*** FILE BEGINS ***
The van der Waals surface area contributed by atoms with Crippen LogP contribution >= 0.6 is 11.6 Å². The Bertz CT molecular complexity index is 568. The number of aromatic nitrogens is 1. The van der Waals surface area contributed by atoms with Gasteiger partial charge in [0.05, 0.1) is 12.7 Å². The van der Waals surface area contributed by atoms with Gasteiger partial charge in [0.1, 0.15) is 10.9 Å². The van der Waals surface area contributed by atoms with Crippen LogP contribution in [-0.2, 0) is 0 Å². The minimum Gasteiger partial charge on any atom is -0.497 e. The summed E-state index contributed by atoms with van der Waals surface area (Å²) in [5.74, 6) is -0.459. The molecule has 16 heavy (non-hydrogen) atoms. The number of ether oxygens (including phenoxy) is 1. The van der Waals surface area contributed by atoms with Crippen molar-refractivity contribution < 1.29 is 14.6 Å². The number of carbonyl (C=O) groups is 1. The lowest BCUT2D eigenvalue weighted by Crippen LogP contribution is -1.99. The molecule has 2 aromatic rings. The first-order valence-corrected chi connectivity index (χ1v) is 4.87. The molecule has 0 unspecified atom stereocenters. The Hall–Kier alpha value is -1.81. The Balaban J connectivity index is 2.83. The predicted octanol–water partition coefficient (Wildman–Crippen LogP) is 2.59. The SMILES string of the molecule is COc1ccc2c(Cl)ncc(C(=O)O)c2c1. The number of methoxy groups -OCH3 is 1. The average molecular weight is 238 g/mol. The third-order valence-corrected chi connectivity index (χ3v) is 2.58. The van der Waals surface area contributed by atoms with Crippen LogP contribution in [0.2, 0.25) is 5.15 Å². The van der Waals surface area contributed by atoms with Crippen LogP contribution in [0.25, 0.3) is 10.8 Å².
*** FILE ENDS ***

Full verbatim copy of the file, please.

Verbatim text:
The van der Waals surface area contributed by atoms with Crippen LogP contribution >= 0.6 is 11.6 Å². The Bertz CT molecular complexity index is 568. The number of aromatic nitrogens is 1. The van der Waals surface area contributed by atoms with Gasteiger partial charge in [0.05, 0.1) is 12.7 Å². The van der Waals surface area contributed by atoms with Gasteiger partial charge in [0.1, 0.15) is 10.9 Å². The van der Waals surface area contributed by atoms with Crippen LogP contribution in [-0.2, 0) is 0 Å². The minimum Gasteiger partial charge on any atom is -0.497 e. The summed E-state index contributed by atoms with van der Waals surface area (Å²) in [5.74, 6) is -0.459. The molecule has 16 heavy (non-hydrogen) atoms. The number of ether oxygens (including phenoxy) is 1. The van der Waals surface area contributed by atoms with Crippen molar-refractivity contribution < 1.29 is 14.6 Å². The number of carbonyl (C=O) groups is 1. The lowest BCUT2D eigenvalue weighted by Crippen LogP contribution is -1.99. The molecule has 2 aromatic rings. The first-order valence-corrected chi connectivity index (χ1v) is 4.87. The molecule has 0 unspecified atom stereocenters. The Hall–Kier alpha value is -1.81. The Balaban J connectivity index is 2.83. The predicted octanol–water partition coefficient (Wildman–Crippen LogP) is 2.59. The SMILES string of the molecule is COc1ccc2c(Cl)ncc(C(=O)O)c2c1. The number of methoxy groups -OCH3 is 1. The average molecular weight is 238 g/mol. The third-order valence-corrected chi connectivity index (χ3v) is 2.58. The van der Waals surface area contributed by atoms with Crippen LogP contribution in [0.2, 0.25) is 5.15 Å². The van der Waals surface area contributed by atoms with Crippen LogP contribution in [0.25, 0.3) is 10.8 Å².